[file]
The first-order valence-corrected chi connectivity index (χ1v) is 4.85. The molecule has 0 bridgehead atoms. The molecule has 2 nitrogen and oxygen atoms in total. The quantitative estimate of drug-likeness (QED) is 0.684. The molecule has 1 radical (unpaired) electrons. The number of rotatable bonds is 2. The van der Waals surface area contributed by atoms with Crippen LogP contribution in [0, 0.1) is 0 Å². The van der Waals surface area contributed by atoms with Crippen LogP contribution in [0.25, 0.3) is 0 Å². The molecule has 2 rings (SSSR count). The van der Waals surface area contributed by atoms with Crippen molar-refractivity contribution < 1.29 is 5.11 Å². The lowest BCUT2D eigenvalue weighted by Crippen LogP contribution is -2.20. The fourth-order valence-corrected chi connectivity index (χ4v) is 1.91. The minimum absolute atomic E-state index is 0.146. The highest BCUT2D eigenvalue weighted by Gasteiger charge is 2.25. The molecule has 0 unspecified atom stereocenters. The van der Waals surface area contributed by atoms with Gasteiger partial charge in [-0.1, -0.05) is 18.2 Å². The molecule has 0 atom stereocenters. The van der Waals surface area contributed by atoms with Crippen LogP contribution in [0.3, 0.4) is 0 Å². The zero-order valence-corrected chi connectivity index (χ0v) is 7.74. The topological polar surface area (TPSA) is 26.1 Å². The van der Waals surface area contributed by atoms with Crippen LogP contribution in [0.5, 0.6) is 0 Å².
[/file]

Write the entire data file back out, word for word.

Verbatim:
The first-order valence-corrected chi connectivity index (χ1v) is 4.85. The molecule has 0 bridgehead atoms. The molecule has 2 nitrogen and oxygen atoms in total. The quantitative estimate of drug-likeness (QED) is 0.684. The molecule has 1 radical (unpaired) electrons. The number of rotatable bonds is 2. The van der Waals surface area contributed by atoms with Crippen LogP contribution in [0, 0.1) is 0 Å². The van der Waals surface area contributed by atoms with Crippen LogP contribution in [0.25, 0.3) is 0 Å². The molecule has 2 rings (SSSR count). The van der Waals surface area contributed by atoms with Crippen molar-refractivity contribution < 1.29 is 5.11 Å². The lowest BCUT2D eigenvalue weighted by Crippen LogP contribution is -2.20. The fourth-order valence-corrected chi connectivity index (χ4v) is 1.91. The minimum absolute atomic E-state index is 0.146. The highest BCUT2D eigenvalue weighted by Gasteiger charge is 2.25. The molecule has 0 unspecified atom stereocenters. The van der Waals surface area contributed by atoms with Gasteiger partial charge in [-0.1, -0.05) is 18.2 Å². The molecule has 0 atom stereocenters. The van der Waals surface area contributed by atoms with Crippen LogP contribution in [0.3, 0.4) is 0 Å². The zero-order valence-corrected chi connectivity index (χ0v) is 7.74. The topological polar surface area (TPSA) is 26.1 Å². The van der Waals surface area contributed by atoms with Crippen LogP contribution in [0.5, 0.6) is 0 Å².